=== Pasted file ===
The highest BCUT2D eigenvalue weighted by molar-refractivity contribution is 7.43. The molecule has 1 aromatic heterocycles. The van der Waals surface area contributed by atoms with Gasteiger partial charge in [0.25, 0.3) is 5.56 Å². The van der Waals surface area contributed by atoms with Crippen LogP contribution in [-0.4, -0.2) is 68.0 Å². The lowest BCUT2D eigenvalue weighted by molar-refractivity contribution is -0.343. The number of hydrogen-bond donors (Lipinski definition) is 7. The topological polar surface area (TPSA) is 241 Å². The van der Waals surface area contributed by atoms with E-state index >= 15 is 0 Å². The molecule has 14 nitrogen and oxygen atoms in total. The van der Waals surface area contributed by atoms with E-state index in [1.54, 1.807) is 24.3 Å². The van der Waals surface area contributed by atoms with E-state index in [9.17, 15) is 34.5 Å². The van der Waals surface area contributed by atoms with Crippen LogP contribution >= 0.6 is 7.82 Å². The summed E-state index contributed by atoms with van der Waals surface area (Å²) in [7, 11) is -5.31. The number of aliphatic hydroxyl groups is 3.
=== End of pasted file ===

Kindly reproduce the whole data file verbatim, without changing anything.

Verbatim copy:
The highest BCUT2D eigenvalue weighted by molar-refractivity contribution is 7.43. The molecule has 1 aromatic heterocycles. The van der Waals surface area contributed by atoms with Gasteiger partial charge in [0.25, 0.3) is 5.56 Å². The van der Waals surface area contributed by atoms with Crippen LogP contribution in [-0.4, -0.2) is 68.0 Å². The lowest BCUT2D eigenvalue weighted by molar-refractivity contribution is -0.343. The number of hydrogen-bond donors (Lipinski definition) is 7. The topological polar surface area (TPSA) is 241 Å². The van der Waals surface area contributed by atoms with E-state index >= 15 is 0 Å². The molecule has 14 nitrogen and oxygen atoms in total. The van der Waals surface area contributed by atoms with E-state index in [1.54, 1.807) is 24.3 Å². The van der Waals surface area contributed by atoms with E-state index in [9.17, 15) is 34.5 Å². The van der Waals surface area contributed by atoms with Crippen LogP contribution >= 0.6 is 7.82 Å². The summed E-state index contributed by atoms with van der Waals surface area (Å²) in [7, 11) is -5.31. The number of aliphatic hydroxyl groups is 3.